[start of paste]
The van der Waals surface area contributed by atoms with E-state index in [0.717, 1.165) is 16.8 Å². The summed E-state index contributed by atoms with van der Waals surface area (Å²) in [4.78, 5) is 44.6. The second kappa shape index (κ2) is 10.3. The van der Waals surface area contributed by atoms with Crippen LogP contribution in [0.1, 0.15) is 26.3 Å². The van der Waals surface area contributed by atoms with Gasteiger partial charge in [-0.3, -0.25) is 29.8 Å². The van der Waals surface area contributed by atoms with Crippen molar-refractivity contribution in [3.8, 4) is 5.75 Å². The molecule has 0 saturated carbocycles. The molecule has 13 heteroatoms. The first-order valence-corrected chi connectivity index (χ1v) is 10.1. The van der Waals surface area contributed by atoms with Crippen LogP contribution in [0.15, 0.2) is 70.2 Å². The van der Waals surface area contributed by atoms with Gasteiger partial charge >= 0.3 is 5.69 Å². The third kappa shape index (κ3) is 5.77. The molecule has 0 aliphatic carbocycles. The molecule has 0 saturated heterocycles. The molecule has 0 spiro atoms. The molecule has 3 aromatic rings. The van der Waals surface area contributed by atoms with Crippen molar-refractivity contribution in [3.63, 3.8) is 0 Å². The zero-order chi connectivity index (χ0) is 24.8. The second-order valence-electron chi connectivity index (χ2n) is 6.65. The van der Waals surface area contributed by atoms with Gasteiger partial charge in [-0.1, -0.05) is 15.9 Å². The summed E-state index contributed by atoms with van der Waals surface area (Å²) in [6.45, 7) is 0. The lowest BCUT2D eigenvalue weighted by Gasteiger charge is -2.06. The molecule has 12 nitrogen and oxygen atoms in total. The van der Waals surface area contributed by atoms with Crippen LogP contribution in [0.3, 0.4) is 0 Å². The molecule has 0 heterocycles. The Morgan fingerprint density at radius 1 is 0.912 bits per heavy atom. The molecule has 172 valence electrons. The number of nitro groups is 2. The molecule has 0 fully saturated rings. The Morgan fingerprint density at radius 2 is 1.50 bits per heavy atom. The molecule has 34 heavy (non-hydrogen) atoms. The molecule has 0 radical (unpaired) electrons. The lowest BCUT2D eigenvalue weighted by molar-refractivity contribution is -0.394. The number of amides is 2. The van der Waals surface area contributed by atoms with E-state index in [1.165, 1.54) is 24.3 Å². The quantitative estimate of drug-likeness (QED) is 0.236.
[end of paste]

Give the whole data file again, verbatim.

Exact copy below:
The van der Waals surface area contributed by atoms with E-state index in [0.717, 1.165) is 16.8 Å². The summed E-state index contributed by atoms with van der Waals surface area (Å²) in [4.78, 5) is 44.6. The second kappa shape index (κ2) is 10.3. The van der Waals surface area contributed by atoms with Crippen LogP contribution in [0.1, 0.15) is 26.3 Å². The van der Waals surface area contributed by atoms with Gasteiger partial charge in [-0.3, -0.25) is 29.8 Å². The van der Waals surface area contributed by atoms with Crippen molar-refractivity contribution in [3.8, 4) is 5.75 Å². The molecule has 0 saturated carbocycles. The molecule has 13 heteroatoms. The first-order valence-corrected chi connectivity index (χ1v) is 10.1. The van der Waals surface area contributed by atoms with Crippen LogP contribution in [0.15, 0.2) is 70.2 Å². The van der Waals surface area contributed by atoms with Gasteiger partial charge >= 0.3 is 5.69 Å². The third kappa shape index (κ3) is 5.77. The molecule has 0 aliphatic carbocycles. The molecule has 0 saturated heterocycles. The molecule has 0 spiro atoms. The molecule has 3 aromatic rings. The van der Waals surface area contributed by atoms with Crippen molar-refractivity contribution in [3.63, 3.8) is 0 Å². The zero-order chi connectivity index (χ0) is 24.8. The second-order valence-electron chi connectivity index (χ2n) is 6.65. The van der Waals surface area contributed by atoms with Gasteiger partial charge in [-0.1, -0.05) is 15.9 Å². The summed E-state index contributed by atoms with van der Waals surface area (Å²) in [6.45, 7) is 0. The lowest BCUT2D eigenvalue weighted by Gasteiger charge is -2.06. The molecule has 12 nitrogen and oxygen atoms in total. The van der Waals surface area contributed by atoms with Crippen LogP contribution in [0.3, 0.4) is 0 Å². The molecule has 0 heterocycles. The Morgan fingerprint density at radius 1 is 0.912 bits per heavy atom. The molecule has 172 valence electrons. The number of nitro groups is 2. The molecule has 0 fully saturated rings. The Morgan fingerprint density at radius 2 is 1.50 bits per heavy atom. The molecule has 34 heavy (non-hydrogen) atoms. The molecule has 0 radical (unpaired) electrons. The lowest BCUT2D eigenvalue weighted by molar-refractivity contribution is -0.394. The number of amides is 2. The van der Waals surface area contributed by atoms with E-state index in [1.165, 1.54) is 24.3 Å². The quantitative estimate of drug-likeness (QED) is 0.236.